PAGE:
Towne Salute: Linda Swenson
May 01, 2018 12:00PM
Selflessness (n): Concerned more with the needs and wishes of others than with one’s own.
Meet Linda Swenson, a seven-year volunteer at HOPE For All that’s continuously displaying the definition of selflessness.
Located in a two-story warehouse in Glen Burnie, HOPE For All is a Christian-based nonprofit organization in Anne Arundel County, parts of Baltimore City, and the Appalachian region whose mission is to provide basic human necessities (i.e. furniture, housewares, clothing, and personal items) to families and individuals without sufficient economic resources.
Swenson, who used to work as a Spanish teacher at North County High School, later retired and went to work for Towson University as a supervisor for language interns. After running into Leo Zerhusen, founder and executive director of the nonprofit, Swenson learned about HOPE
For All and decided to get involved.
“Leo had mentioned they could use volunteers at HOPE For All, and I didn’t know what he was talking about,” Swenson admits. “When you’re working, your life is totally different. You’re not involved in the outside world, you have your own. So, I went over and worked two hours, one day a week.”
Years later, Swenson dedicates any free time she has to the organization, volunteering Monday through Wednesday, sometimes Fridays. While juggling four grandkids, church, and other tasks, she spends anywhere from 12 to 15 hours per week with the nonprofit.
“If I need to come in, I come in,” Swenson says. “If certain things are behind in an area, I’ll come in just to make sure things are working and that goods are ready to go out.”
When families transition from homelessness to housing, they are often presented with empty rooms. Through HOPE For All’s Turning Houses Into Homes program, hundreds of families are gifted with donations of furniture, kitchen supplies, and household goods, helping to alleviate the struggle and start them off on the right path.
“Sometimes I go out on intakes because I was a Spanish teacher in the county and sometimes they’ll get someone they can’t relate to,” Swenson says. “I’ve only gone out on six intakes, but the kids are always so thrilled and that’s our mission, we want what’s best for the kids. I’m just amazed at how many kids in our county sleep on the floor. Leo’s primary goal is to make sure each kid has a brand-new bed.”
Through its Head to Toe initiative, HOPE For All provides thousands of Anne Arundel County (AACPS) public school children with shoes and essential clothing.
“We want to provide kids with clothing they can use so they don’t have to be embarrassed to go to school,” Swenson says.
Due to the generosity of donors, HOPE For All has racks filled with an winter coats to supply to the children of AACPS. The Pupil Personal Worker (PPW) will come into HOPE For All and place orders for the schools to get winter coats for the kids.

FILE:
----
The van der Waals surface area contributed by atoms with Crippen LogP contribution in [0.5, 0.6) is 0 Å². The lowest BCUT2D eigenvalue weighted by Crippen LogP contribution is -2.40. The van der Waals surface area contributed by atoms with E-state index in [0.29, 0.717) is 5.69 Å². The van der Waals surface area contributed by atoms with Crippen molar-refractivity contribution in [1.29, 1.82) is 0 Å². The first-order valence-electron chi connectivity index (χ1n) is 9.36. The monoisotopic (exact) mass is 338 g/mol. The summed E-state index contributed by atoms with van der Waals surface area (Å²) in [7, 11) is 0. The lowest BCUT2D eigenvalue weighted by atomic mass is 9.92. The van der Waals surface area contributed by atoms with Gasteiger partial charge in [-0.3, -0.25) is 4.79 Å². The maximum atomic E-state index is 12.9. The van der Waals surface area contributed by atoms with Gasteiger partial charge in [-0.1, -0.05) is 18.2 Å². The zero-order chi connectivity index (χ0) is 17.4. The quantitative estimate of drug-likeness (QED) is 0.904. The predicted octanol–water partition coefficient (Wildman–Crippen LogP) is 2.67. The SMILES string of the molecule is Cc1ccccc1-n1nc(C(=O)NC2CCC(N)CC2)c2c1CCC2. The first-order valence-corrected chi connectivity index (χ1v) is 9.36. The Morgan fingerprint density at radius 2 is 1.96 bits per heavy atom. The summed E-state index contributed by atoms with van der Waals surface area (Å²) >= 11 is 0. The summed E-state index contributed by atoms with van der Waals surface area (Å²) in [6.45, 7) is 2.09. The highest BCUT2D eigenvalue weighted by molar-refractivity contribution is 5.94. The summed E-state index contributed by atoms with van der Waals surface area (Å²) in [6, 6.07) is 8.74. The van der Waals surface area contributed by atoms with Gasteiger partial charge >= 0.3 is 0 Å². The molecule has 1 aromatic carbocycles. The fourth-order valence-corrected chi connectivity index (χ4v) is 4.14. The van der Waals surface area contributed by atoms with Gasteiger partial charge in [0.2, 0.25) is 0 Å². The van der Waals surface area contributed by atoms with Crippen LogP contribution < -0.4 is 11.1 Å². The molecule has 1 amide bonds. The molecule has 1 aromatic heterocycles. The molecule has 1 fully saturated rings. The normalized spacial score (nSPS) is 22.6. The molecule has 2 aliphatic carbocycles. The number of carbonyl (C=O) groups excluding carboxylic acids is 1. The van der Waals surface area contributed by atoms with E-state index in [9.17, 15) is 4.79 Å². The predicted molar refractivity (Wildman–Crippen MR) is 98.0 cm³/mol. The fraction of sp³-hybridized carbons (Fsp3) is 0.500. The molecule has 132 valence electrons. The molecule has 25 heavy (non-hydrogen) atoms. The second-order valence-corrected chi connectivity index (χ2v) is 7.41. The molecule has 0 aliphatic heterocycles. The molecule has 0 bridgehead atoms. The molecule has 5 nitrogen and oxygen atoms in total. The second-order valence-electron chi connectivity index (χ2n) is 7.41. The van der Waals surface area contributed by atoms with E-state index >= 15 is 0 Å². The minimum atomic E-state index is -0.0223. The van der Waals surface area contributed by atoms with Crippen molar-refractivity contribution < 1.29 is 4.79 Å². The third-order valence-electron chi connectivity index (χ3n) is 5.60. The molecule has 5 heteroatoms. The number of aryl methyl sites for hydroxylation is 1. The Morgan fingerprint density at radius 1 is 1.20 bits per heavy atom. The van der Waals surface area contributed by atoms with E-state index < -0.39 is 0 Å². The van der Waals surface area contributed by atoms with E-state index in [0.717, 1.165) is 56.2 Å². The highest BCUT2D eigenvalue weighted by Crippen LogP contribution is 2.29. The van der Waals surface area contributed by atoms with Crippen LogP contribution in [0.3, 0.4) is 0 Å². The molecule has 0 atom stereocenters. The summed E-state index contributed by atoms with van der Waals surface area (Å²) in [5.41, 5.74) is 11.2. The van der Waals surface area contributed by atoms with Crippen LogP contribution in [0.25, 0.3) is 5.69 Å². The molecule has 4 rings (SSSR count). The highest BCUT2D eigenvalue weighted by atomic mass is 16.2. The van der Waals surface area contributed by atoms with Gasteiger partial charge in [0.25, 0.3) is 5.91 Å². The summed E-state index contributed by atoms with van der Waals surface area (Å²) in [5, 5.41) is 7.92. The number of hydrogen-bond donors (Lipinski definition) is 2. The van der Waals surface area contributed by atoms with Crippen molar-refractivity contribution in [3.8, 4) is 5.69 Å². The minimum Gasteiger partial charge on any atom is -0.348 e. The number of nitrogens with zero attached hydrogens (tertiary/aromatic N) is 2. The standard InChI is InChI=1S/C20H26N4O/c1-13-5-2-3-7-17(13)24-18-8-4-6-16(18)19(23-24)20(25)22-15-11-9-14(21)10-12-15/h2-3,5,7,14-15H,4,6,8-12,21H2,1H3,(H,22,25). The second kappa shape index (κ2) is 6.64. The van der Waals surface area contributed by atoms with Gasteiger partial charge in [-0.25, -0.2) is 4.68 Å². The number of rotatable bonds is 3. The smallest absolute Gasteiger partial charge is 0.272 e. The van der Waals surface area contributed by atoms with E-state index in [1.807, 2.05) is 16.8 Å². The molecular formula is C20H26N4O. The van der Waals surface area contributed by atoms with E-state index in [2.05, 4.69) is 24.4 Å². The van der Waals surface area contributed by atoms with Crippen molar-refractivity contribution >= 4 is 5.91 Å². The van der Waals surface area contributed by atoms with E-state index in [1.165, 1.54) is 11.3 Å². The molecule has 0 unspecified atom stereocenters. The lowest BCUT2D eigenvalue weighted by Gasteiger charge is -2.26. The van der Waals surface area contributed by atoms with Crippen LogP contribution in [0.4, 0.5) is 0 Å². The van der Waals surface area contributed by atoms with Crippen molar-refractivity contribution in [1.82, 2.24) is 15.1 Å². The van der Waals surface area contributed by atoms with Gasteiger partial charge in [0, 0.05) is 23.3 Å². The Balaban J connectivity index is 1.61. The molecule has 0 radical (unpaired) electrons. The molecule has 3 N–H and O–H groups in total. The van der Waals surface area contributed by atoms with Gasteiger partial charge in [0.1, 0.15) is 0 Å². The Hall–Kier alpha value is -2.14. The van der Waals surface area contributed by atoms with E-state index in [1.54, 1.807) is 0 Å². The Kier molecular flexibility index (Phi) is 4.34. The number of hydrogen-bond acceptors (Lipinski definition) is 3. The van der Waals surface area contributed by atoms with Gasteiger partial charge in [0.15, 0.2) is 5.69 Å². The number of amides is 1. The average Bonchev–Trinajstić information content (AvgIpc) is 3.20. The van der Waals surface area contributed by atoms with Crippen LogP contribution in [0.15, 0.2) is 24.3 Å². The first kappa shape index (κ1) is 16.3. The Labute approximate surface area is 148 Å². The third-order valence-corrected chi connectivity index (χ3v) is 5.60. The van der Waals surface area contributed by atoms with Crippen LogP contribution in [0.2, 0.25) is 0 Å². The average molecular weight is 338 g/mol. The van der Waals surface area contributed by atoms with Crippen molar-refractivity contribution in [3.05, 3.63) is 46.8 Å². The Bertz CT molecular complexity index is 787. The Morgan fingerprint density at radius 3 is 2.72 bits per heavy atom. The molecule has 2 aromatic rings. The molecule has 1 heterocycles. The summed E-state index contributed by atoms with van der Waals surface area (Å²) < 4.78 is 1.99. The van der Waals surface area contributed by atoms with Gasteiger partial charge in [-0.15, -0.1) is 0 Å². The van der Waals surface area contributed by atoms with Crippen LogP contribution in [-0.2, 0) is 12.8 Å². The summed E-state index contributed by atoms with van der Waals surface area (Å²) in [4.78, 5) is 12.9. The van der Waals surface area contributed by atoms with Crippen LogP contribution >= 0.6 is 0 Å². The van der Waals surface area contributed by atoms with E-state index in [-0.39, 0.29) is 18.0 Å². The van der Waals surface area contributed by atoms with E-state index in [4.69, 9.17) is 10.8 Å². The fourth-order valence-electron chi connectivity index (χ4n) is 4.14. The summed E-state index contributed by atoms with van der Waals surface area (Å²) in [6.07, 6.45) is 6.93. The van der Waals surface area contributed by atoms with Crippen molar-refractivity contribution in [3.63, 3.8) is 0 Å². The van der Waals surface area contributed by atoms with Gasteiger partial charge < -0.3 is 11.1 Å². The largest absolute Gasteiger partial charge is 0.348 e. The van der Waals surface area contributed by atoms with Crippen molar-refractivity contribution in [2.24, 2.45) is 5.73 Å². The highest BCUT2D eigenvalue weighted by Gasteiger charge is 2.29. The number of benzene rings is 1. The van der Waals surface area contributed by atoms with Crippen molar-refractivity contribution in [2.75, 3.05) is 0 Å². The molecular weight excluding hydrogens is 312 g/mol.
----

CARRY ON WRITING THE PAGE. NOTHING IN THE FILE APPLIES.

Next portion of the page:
“As long as it comes through PPW and they’re saying the kids are coming in without things, we just don’t want that to happen,” Swenson admits. “That is our mission, to make sure people have
what they need.”
The nonprofit also holds an indoor yard sale once a month containing donations of all non-essential household items, which helps to raise funds to support their work. Anything that doesn’t sell or any items they can’t use in the warehouse is given away to other organizations that can use it. They never throw donations out.
“I’m still amazed at how many people still don’t know we exist,” Swenson says. “Everybody here is so hopeful to each other. If you need something, you ask, and everyone is receptive. We just wear different hats at different times.”
Since December 2014, Swenson has also dedicated her time to being a member of the Board of Directors, meeting once a month to discuss everything from finances and improvements to expansions and grants.
“My best reasoning for being on the Board of Directors is because I can represent people that are here during the day,” Swenson says. “I know the operations, so I bring that experience to the board. We have board people on the board of education who bring different experience levels. Each of us comes there and looks at something different.”
In the first half of the year, from July to December, HOPE For All assisted 198 families, which is a third more than the year before. Forty percent of the nonprofit’s work is through schools or referrals through the department of social services. According to Swenson, the need has increased.
“We generously want to connect with families to help them,” Swenson says. “Our mission is to help others and I what I want other people to know is that we are there for others and take advantage of what we can offer. Anyone can volunteer with us and become part of the family here.”
For more information on HOPE For All visit Hopeforall.us.